In September two years ago THE GENERALIST published four posts under the banner THE FUTURE IS FEMALE, profiling women artists and reviewing a clutch of marvellous books on them.
Carolyn Trant's new book 'Voyaging Out' [just published by Thames & Hudson] is an important and welcome addition to the literature. It is also an excellent complement to Whitney Chadwick's 'Women, Art and Society' [also published by T&H/6th Edition] which takes a broader overview in time and space.
This beautiful and important history of 'British Women Artists from the Suffrage to the Sixties' is a remarkable piece of work by an art practitioner (not a critic or an academic) whose work combines art and crafts. In addition, her wide-ranging activities include teaching, creating artist's books, community printmaking and much more.
As this book demonstrates, Carolyn is a fine writer, an extremely thorough researcher and someone who has acquired all this knowledge not by rehashing existing research but by interviewing and intermingling with the living relatives of so many of the women featured in her narratives.
The book consist of 18 chunky chapters that lead us, largely chronologically, through some 50 years and introduces us to what must be 100 or more female artists and craft workers most of which one has not come across before. The many biographical portraits are set in their context and carefully stitched together to provide a broader tapestry of the network of artistic groups and movements. Chapters investigate women as war artists, as political activists, as surrealists, as muses. She investigates artists' partnerships, the plus and minuses of working from studios or domestic settings, women artists as teachers, and women who played the art world successfully and had an influence. In summary, she provides us with a totally alternative view of art history that changes one's perception and enriches one understanding of the period.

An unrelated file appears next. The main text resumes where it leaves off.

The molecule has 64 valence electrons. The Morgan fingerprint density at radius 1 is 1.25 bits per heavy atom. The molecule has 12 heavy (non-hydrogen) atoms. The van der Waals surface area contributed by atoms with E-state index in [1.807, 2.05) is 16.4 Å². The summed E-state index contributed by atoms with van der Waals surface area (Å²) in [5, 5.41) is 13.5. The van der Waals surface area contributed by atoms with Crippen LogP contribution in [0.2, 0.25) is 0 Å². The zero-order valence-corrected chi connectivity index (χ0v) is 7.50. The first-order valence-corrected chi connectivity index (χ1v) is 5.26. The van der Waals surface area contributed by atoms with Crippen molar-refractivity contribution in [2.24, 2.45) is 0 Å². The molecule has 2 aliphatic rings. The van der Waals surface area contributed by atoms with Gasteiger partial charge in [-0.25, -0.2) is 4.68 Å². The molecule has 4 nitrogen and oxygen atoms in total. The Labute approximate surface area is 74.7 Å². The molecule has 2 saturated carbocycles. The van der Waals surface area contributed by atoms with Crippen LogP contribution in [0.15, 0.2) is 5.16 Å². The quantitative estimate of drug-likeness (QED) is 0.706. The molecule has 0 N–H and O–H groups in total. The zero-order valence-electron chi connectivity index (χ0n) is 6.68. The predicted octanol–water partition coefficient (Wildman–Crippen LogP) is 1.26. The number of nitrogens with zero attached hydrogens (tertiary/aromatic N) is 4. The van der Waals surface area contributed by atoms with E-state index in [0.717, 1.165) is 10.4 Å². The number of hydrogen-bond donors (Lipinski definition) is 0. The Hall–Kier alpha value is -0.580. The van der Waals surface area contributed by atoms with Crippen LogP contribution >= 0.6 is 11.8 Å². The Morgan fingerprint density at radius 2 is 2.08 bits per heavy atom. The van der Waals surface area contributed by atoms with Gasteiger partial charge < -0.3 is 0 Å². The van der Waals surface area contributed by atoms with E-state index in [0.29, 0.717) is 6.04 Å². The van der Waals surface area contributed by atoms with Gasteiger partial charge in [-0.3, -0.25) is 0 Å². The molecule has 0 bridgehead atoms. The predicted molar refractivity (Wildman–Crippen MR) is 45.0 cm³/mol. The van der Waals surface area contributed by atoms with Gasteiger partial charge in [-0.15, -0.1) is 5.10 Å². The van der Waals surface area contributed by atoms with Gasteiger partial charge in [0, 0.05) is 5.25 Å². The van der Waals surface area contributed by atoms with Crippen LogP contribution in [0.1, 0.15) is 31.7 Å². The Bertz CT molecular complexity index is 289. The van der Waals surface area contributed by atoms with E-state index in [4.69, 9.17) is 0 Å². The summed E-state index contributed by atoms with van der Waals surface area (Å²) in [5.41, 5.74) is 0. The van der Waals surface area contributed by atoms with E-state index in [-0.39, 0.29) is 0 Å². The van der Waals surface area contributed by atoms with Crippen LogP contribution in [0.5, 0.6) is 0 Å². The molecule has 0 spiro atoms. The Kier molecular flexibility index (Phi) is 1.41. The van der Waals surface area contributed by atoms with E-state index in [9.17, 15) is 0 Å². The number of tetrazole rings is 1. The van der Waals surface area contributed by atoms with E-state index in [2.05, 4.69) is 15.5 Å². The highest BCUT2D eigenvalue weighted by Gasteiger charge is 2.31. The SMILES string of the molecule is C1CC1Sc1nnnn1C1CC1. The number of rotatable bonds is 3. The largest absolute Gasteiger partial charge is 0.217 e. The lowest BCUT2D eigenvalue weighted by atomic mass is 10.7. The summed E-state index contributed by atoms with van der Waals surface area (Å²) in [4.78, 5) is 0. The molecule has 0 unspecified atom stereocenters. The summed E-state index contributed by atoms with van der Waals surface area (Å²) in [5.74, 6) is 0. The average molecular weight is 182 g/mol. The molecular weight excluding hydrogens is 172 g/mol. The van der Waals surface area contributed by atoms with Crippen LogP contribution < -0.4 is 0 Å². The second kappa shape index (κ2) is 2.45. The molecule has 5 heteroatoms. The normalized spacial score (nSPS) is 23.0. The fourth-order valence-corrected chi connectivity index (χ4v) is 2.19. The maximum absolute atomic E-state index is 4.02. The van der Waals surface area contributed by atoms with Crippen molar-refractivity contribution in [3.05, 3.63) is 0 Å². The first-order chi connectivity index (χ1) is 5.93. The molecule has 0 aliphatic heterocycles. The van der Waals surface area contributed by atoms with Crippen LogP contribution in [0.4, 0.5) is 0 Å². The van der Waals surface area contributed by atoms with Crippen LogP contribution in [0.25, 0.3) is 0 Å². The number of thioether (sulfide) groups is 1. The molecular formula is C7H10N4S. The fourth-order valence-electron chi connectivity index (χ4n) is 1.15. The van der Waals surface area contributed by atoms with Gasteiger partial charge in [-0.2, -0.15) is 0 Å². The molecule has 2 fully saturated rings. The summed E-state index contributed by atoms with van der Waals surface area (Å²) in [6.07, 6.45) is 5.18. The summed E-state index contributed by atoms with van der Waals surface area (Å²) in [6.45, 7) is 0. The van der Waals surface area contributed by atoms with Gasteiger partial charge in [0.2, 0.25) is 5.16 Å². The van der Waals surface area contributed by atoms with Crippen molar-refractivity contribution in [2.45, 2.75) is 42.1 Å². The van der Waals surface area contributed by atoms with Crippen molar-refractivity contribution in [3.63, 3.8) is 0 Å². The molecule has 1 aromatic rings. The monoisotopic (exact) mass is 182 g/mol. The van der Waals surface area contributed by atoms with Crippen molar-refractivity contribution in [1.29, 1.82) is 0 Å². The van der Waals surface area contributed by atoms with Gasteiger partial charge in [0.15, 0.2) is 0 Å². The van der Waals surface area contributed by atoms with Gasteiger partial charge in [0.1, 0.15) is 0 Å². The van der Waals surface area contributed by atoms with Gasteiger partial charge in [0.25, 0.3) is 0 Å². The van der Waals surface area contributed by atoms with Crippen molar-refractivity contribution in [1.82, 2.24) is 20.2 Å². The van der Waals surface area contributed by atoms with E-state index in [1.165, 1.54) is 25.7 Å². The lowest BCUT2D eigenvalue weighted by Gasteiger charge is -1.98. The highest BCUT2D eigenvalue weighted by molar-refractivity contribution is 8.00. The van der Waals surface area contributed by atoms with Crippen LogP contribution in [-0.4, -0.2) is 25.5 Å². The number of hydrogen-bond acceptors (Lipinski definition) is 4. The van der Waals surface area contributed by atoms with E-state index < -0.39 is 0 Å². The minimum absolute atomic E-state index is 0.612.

The book itself is a fine object, with readable typography set on a cream paper stock which provides a perfect backdrop for the colourful illustrative content which must amount to some 150 paintings, portraits and illustrations - a feast for the eye.
The cover features a painting called 'Dorset' painted by Evelyn Dunbar, the only salaried woman war artist in the Second World War which 'seems an image of relief after the trauma of war - the land has survived.'
There is so much in this book to take on board that repeated readings will be required to fully grasp this new narrative. A banquet of richness best digested slowly. I have no doubt it will be widely and wildly appreciated by female artists of today who will draw fresh inspiration from Carolyn Trant's valuable work.